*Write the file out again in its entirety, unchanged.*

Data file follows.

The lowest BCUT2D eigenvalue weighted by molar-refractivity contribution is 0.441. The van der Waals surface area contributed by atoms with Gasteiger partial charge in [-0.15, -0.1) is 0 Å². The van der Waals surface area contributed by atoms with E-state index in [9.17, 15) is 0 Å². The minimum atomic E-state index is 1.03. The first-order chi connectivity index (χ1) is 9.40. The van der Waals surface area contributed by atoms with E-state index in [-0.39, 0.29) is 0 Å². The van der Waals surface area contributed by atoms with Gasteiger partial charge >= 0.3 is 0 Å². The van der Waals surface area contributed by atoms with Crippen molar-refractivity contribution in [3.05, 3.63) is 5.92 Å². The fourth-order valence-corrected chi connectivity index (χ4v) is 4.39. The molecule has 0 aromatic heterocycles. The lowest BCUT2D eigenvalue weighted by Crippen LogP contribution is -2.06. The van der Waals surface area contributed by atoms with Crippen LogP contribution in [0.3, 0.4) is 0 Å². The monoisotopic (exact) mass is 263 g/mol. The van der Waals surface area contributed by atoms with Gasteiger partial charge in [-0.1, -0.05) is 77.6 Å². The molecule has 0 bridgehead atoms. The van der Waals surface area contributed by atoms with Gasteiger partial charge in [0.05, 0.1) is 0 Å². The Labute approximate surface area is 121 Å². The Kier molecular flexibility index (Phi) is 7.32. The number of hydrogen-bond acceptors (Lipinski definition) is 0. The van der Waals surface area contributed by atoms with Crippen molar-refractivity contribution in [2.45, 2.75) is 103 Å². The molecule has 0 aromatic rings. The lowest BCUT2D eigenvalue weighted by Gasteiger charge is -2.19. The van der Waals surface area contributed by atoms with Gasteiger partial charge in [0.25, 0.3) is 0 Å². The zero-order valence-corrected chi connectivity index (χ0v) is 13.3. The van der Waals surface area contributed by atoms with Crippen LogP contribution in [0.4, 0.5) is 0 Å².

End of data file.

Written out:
The lowest BCUT2D eigenvalue weighted by molar-refractivity contribution is 0.441. The van der Waals surface area contributed by atoms with Gasteiger partial charge in [-0.15, -0.1) is 0 Å². The van der Waals surface area contributed by atoms with E-state index in [9.17, 15) is 0 Å². The minimum atomic E-state index is 1.03. The first-order chi connectivity index (χ1) is 9.40. The van der Waals surface area contributed by atoms with E-state index in [-0.39, 0.29) is 0 Å². The van der Waals surface area contributed by atoms with Gasteiger partial charge >= 0.3 is 0 Å². The van der Waals surface area contributed by atoms with Crippen molar-refractivity contribution in [3.05, 3.63) is 5.92 Å². The fourth-order valence-corrected chi connectivity index (χ4v) is 4.39. The molecule has 0 aromatic heterocycles. The lowest BCUT2D eigenvalue weighted by Crippen LogP contribution is -2.06. The van der Waals surface area contributed by atoms with Crippen LogP contribution in [0.3, 0.4) is 0 Å². The monoisotopic (exact) mass is 263 g/mol. The van der Waals surface area contributed by atoms with Gasteiger partial charge in [-0.1, -0.05) is 77.6 Å². The molecule has 0 bridgehead atoms. The van der Waals surface area contributed by atoms with Gasteiger partial charge in [0.05, 0.1) is 0 Å². The Labute approximate surface area is 121 Å². The Kier molecular flexibility index (Phi) is 7.32. The number of hydrogen-bond acceptors (Lipinski definition) is 0. The van der Waals surface area contributed by atoms with Crippen molar-refractivity contribution in [2.45, 2.75) is 103 Å². The molecule has 0 aromatic rings. The lowest BCUT2D eigenvalue weighted by Gasteiger charge is -2.19. The van der Waals surface area contributed by atoms with Gasteiger partial charge in [0.25, 0.3) is 0 Å². The zero-order valence-corrected chi connectivity index (χ0v) is 13.3. The van der Waals surface area contributed by atoms with Crippen LogP contribution in [0.4, 0.5) is 0 Å².